Senior Volunteers to Help all Ages

Senior Volunteers to Help all Ages


courtesy of Diane Stoy

Diane Stoy with her grandsons.

— Before heading to the home of the 83-year-old woman she visits each week, Diane Stoy calls to make sure her friend is up for a visit. The answer is almost always yes.

Stoy is a volunteer with Senior Services of Alexandria’s Friendly Visitors program, which was established to alleviate isolation and loneliness among the city’s aging population. Each week, volunteers like Stoy spend an hour with senior citizens building friendships and helping aging residents stay connected to the community. It’s a program Stoy said she is privileged to be a part of.

Stoy began volunteering with Friendly Visitors because of her admiration for the care that Senior Services of Alexandria provides aging residents, especially those who are limited in their mobility. “[The program] tapped into a need that is often not addressed for those seniors who are homebound — to have someone to come and brighten their day, to engage in conversation [and] to distract them from medical concerns or their regular routine,” Stoy said. Further, the experience is beneficial for Stoy as well.

“I look forward to the visit very much,” Stoy said. “I have been able to build a friendship with a woman whom I admire greatly for her optimism and her outlook, despite her limitations.” And as a senior herself, she is inspired by her friend’s resilience. “Her ability to adjust to physical challenges and to illness is an inspiration. I think for everybody growing older is very scary,” Stoy said. Despite being bed-bound, Stoy describes the 83-year-old Alexandrian she has come to know as being clear and in control of her life. Plus, being around her imparts valuable lessons about appreciating in the small joys of life.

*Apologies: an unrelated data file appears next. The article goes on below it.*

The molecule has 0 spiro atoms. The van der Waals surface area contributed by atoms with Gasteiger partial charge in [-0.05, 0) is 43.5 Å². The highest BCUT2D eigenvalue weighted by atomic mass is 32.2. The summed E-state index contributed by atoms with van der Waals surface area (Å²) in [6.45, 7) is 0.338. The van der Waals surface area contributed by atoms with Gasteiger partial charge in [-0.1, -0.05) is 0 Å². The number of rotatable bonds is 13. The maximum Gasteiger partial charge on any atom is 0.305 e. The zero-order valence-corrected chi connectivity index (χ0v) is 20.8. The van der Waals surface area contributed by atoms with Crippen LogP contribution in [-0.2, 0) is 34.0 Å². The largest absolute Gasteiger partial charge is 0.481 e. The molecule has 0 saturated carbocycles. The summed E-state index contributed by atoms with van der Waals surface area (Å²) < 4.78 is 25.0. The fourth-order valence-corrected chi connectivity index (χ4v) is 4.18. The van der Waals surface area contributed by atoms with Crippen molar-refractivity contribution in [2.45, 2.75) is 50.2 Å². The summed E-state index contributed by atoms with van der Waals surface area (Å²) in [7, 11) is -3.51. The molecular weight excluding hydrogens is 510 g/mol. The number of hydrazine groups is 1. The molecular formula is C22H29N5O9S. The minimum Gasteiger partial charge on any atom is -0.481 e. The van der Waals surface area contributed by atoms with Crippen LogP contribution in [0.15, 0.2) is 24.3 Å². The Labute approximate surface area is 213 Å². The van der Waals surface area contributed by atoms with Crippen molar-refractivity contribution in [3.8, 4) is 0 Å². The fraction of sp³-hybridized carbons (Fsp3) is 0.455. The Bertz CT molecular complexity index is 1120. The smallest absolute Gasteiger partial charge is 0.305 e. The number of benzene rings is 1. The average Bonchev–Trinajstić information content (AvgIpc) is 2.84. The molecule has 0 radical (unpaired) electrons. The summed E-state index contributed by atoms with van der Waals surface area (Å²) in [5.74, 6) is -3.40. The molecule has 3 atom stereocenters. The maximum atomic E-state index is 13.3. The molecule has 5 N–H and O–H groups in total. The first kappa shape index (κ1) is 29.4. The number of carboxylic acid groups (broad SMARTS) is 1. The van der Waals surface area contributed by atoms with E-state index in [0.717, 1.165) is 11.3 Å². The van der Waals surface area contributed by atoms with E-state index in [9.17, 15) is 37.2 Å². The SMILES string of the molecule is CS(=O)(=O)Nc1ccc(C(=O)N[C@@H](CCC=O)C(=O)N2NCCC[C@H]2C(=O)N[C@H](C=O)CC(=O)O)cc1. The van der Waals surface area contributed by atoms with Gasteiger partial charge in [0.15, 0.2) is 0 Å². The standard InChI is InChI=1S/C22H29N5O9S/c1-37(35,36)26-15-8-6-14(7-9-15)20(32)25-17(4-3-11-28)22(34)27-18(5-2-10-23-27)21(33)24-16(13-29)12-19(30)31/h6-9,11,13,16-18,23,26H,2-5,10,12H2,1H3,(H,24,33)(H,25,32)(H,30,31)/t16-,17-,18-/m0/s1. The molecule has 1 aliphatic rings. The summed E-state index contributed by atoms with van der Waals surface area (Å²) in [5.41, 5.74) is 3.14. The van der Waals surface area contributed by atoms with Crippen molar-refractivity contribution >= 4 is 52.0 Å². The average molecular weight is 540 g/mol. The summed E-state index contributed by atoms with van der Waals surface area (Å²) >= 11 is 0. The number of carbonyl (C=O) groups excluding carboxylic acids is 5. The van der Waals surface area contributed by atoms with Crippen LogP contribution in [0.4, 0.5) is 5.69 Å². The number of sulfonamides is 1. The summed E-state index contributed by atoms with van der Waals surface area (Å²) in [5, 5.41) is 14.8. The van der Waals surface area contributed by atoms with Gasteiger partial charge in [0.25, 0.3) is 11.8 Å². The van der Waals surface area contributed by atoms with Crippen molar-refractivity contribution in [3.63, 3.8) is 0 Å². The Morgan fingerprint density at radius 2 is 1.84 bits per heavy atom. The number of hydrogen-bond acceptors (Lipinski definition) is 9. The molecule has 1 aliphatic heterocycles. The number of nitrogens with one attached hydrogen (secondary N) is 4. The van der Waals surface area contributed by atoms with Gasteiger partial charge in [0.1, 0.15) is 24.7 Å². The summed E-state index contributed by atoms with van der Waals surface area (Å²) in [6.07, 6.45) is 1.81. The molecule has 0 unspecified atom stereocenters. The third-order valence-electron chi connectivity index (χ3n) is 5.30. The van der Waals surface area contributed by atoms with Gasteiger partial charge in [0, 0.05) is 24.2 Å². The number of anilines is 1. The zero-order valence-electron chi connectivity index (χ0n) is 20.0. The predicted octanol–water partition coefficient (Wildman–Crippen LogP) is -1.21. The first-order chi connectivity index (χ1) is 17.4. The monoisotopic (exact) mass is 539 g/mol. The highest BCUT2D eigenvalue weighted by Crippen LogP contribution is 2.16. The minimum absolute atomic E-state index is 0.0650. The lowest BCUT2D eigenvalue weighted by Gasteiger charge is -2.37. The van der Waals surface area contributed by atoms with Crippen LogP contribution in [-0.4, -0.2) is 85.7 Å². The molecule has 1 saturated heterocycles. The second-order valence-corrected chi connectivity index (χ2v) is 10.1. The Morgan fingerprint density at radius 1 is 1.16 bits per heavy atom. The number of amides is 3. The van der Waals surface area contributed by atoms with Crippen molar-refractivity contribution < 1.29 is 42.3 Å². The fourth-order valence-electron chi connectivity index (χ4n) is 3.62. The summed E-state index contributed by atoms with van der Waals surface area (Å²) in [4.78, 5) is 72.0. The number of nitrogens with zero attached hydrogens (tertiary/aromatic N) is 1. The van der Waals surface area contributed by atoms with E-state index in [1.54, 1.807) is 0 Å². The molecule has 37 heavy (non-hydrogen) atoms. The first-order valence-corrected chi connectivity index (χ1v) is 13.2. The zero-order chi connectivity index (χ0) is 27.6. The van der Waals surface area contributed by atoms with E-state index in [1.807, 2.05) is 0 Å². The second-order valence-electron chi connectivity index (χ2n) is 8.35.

“We had a good talk about Memorial Day. Her family had a wonderful holiday meal together. They were able to get her out of her bed, and she was able to sit on the porch and enjoy the air and the comfort of her children,” Stoy said. “Isn’t that what life is — just these simple beautiful things?”

Bonding with her senior friend was something that came naturally to Stoy. As a self-described extrovert and organizational development consultant, Stoy has plenty of experience building relationships with new people.

“I have been able to build a friendship with a woman whom I admire greatly for her optimism and her outlook, despite her limitations.”

— Diane Stoy

THE NEW JERSEY NATIVE was first introduced to Northern Virginia in 1974 when she and her daughter moved to Arlington County and the working mother attended George Washington University. After receiving her bachelor’s, master’s, and doctoral degrees, Stoy relocated to Minneapolis, Minn., where she was offered a full-time professorship at University of St. Thomas.

There, she created a doctoral program in organizational development. As Stoy recalls, when she moved to Minneapolis, she knew no one. However, when she left eight years later, she had a large community of friends, many of whom were the doctoral students she advised. “My students and I are still very close,” Stoy said. “Once you’ve gone through a doctoral program together, there’s a bond.”

After leaving Minneapolis in 2003, Stoy returned to Northern Virginia, this time settling in Alexandria.

“Over these 10 years, I have come to feel that it’s a wonderful blessing to living in Alexandria.”

Stoy has solidified her connection to the city by volunteering with Friendly Visitors and multiple food banks. She also serves as a commissioner on the City of Alexandria’s Economic Opportunity Commission, where she represents the Parent Leadership Training Institute of Alexandria. The Parent Leadership Training Institute trains parents in civics and advocacy skills, and Stoy previously served as a facilitator for the program. She was recommended by the Parent Leadership Training Institute’s executive director Fay D. Slotnick for a seat on the commission because of her reliability and care for the city’s vulnerable. “I knew if there was work to do, she would do it and do it well,” Slotnick said.

STOY’S GENEROSITY and caring nature is also something that friend and fellow volunteer Linda James said drives Stoy’s inclination to constantly connect with people. James met Stoy while the two were volunteering at the Christ House food kitchen in Alexandria. “We became fast friends,” James said. “There’s a drive in her to be professional and to serve whoever is in need at that time.”

Stoy herself sees volunteering as an extension of her vision of living in a community. “I very much believe in our city as a village of people who are here to live together and care for one another,” Stoy said. “To me, the definition of a community is that we pull together — those who have can give.”